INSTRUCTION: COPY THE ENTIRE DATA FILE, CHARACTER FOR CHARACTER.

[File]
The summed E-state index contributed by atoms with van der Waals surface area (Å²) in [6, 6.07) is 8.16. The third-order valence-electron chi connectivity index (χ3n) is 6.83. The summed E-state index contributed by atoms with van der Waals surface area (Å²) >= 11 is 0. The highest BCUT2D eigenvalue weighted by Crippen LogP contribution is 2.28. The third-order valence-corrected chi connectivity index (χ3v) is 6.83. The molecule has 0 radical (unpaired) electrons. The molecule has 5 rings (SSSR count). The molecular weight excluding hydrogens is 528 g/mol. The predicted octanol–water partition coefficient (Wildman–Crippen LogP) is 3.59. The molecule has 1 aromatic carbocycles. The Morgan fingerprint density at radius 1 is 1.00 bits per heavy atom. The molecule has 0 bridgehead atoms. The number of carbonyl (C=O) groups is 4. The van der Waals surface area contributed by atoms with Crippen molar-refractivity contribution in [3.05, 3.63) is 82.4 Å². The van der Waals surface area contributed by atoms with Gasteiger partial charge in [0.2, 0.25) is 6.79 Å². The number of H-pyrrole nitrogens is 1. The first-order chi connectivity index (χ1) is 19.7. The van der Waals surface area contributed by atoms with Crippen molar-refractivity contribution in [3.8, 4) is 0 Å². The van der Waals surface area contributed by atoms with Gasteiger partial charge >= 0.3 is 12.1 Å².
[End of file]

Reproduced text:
The summed E-state index contributed by atoms with van der Waals surface area (Å²) in [6, 6.07) is 8.16. The third-order valence-electron chi connectivity index (χ3n) is 6.83. The summed E-state index contributed by atoms with van der Waals surface area (Å²) >= 11 is 0. The highest BCUT2D eigenvalue weighted by Crippen LogP contribution is 2.28. The third-order valence-corrected chi connectivity index (χ3v) is 6.83. The molecule has 0 radical (unpaired) electrons. The molecule has 5 rings (SSSR count). The molecular weight excluding hydrogens is 528 g/mol. The predicted octanol–water partition coefficient (Wildman–Crippen LogP) is 3.59. The molecule has 1 aromatic carbocycles. The Morgan fingerprint density at radius 1 is 1.00 bits per heavy atom. The molecule has 0 bridgehead atoms. The number of carbonyl (C=O) groups is 4. The van der Waals surface area contributed by atoms with Crippen molar-refractivity contribution in [3.05, 3.63) is 82.4 Å². The van der Waals surface area contributed by atoms with Gasteiger partial charge in [0.2, 0.25) is 6.79 Å². The number of H-pyrrole nitrogens is 1. The first-order chi connectivity index (χ1) is 19.7. The van der Waals surface area contributed by atoms with Crippen molar-refractivity contribution in [3.8, 4) is 0 Å². The van der Waals surface area contributed by atoms with Gasteiger partial charge >= 0.3 is 12.1 Å².